The intent of documentaries is to lift the veil between something that is known and, hopefully, expose what remains hidden; nothing is more hidden than ourselves, or at least the dichotomy between the facade we present to others and what we know about ourselves internally. These documentaries, the kind that go into the mysteries of the individual, are the most fascinating to me and that’s probably why directors John Maloof and Charlie Siskel’s “Finding Vivian Maier” has become one of my favorite documentaries of 2014.
When Vivian Maier died in 2009 her death went unnoticed. That is until Maloof bought a box of film negatives containing countless rare photographs of Chicago’s streets. As Maloof started investigating the photographer, Maier, he stumbled upon a woman that no one really knew but who has, posthumously, become a highly revered street photographer.
Finding Vivian Maier hews rather closely to “Dreams of a Life,” a 2011 documentary by Carol Morley that analyzed how a London woman’s death went unnoticed for several years as she rotted in her apartment. There’s something haunting and terrifying about how little attention we pay to individuals that we claim to know and love. Do you REALLY know your friends, close acquaintances? Vivian Maier is in the same boat; a woman who worked as a nanny, had no close friends, no family, and yet felt compelled to capture and document every facet of her life. The duality of Maier: the photographer and the person is explored, with one receiving recognition and the other remaining woefully unknown.
Vivian Maier is a fascinating individual, and the documentary celebrates that as much as it throws its hands in the air and says “We know as much as we ever will.” Maloof documents his finding of the box of negatives – causing a bit of envy among a few interview subjects for failing to get their hands on items now highly sought after – and the unexplainable desire to find out more about the shadowy woman behind the camera. There’s little difference between this and a biography, both can be stymied by a lack of information.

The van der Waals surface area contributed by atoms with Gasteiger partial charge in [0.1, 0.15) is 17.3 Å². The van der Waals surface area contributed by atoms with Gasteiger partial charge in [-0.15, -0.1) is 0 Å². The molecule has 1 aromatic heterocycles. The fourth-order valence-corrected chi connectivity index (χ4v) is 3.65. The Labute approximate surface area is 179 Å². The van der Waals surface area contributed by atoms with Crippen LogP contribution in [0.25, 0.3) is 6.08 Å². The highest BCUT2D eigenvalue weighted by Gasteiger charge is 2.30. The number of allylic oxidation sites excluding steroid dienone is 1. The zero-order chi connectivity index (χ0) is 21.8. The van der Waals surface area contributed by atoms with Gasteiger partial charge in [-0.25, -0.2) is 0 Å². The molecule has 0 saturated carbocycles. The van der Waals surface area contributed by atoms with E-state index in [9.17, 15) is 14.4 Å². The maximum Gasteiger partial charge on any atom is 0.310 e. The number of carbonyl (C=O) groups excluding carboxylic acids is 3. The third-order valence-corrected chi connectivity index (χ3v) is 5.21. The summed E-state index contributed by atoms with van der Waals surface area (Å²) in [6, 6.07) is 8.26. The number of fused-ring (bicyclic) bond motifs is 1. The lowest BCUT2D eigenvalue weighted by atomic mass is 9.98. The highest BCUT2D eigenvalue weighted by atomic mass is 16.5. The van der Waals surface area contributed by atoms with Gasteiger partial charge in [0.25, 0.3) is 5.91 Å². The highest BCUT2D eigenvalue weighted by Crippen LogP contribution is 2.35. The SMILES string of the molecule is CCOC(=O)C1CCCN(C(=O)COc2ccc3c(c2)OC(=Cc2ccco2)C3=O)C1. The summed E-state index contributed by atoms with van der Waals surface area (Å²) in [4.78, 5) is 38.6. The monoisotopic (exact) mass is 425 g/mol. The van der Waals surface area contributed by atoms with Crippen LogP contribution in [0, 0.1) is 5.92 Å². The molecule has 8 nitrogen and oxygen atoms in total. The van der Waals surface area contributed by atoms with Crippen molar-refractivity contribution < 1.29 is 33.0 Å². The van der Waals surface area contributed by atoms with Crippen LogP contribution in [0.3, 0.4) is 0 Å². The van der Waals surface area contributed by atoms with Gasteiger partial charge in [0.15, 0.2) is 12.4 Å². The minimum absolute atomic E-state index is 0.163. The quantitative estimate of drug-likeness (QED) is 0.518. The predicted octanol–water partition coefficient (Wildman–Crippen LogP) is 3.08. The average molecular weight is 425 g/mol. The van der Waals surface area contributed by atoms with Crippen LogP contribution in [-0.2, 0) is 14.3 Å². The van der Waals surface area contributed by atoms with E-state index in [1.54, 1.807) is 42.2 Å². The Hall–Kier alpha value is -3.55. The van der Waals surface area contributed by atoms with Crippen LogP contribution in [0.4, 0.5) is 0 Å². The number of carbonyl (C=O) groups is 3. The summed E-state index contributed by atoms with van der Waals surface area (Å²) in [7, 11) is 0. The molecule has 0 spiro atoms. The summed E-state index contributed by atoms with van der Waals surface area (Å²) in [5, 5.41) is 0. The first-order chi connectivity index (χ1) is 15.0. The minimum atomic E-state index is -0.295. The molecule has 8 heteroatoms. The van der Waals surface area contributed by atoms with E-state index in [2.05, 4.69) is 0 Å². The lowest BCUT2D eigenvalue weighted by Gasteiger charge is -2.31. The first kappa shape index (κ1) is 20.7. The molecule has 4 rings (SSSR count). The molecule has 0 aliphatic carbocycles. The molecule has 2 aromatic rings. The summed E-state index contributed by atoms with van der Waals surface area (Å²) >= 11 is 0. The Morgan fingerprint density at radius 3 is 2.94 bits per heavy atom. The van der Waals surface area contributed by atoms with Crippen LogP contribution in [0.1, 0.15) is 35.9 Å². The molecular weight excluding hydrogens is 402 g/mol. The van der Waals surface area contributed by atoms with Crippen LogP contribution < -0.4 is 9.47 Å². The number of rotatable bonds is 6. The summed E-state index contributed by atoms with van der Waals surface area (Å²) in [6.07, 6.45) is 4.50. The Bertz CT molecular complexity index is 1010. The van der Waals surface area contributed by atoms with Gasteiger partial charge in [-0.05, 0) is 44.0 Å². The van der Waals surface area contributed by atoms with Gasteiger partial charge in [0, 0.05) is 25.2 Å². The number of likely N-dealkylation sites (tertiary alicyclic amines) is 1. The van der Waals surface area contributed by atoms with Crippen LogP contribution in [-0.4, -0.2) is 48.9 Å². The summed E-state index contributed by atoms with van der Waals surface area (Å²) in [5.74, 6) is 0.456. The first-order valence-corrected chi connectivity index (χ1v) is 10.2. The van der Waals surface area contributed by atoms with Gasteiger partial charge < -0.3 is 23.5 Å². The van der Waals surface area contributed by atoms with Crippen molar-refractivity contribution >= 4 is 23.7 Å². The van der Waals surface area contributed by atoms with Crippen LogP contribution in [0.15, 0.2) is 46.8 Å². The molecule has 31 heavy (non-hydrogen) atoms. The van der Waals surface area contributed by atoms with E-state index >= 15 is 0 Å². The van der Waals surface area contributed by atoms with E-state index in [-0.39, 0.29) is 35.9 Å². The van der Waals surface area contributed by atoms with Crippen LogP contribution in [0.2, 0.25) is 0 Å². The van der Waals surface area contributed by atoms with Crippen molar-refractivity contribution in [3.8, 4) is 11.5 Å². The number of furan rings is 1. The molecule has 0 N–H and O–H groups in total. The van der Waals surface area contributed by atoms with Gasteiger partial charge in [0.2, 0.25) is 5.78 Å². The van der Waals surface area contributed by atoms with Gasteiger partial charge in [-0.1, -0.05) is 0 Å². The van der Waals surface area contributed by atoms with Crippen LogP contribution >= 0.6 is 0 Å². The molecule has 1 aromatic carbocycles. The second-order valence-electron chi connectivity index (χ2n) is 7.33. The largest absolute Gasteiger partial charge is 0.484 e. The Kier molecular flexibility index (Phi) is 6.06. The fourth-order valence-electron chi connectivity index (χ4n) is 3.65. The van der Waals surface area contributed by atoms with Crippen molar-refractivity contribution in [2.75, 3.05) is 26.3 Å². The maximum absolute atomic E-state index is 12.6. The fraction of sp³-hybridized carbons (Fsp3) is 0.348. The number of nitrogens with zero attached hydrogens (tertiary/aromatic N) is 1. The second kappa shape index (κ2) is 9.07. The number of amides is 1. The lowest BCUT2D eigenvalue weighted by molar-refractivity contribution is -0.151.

The various subjects interviewed all agree as much as they contradict each other, creating a mosaic of a woman who was both highly regimental and laid-back, who could be vicious and tenderhearted. No one answer is correct because all anyone has to go off of is their interpretations. Even the genealogist Maloof employs to discover Maier’s background hits several roadblocks, declaring this is a family that didn’t want to be found, nor did they have any interest in contacting each other (one of Maier’s aunts famously disinherited her for reasons known only to the aunt). Maloof also examines the countless items Maier saved, evidence of her slow descent into mental illness and hoarding. The woman saved everything – a gruesome discovery involves teeth of unknown origin in a film canister – and went so far as to record herself speaking and interviewing people at a local supermarket about politics. No one thing helps us understand Maier any better, but Maloof is adamant in his desire for us to hear as much of Maier as possible, to feel and remember her in every frame.
All that remains of Maier’s legacy are Maier’s evocative photographs, capturing a moment in time as well as the mundane moments. Maloof, at every opportunity without being overwhelming, compliments what’s being said on-screen by Maier’s photos. At one point an art historian compares Maier to Diane Arbus, a comparison that only strengthens the power of the material and the sadness that Maier went unnoticed. However, several interview subjects agree that fame would have only irritated Maier; but then why take the photos in the first place?
Maloof ends up traveling all the way to France, interviewing subjects from the small village Maier’s mother was from. He uncovers a cousin, as well as residents who start weeping at photos of their loved ones that they never knew existed. These weren’t just moments in time, but memories for people who didn’t even know they were worthy of being captured on-film, a bitter irony considering the MOMA didn’t believe Maier’s photos were worth owning. Maybe Maier’s own feelings of insignificance caused her to seek solace in spotlighting the downtrodden.
By the end, all the audience (as well as Maloof and his subjects) have are stories and the photos, neither one presenting a complete portrait of the artist herself. Finding Vivian Maier is frustrating, kind, mysterious, haunting, and heart-warming, possibly like Maier herself was. Maloof’s personal connection to the material, as well as the personal reminisces of the group assembled, present a woman as complex on the screen as she possibly was in reality. Either way, the documentary is a puzzling must-see that sticks with you.
Check out the latest Oscar Predictions for Best Documentary Feature and see where “Finding Vivian Maier” ranks!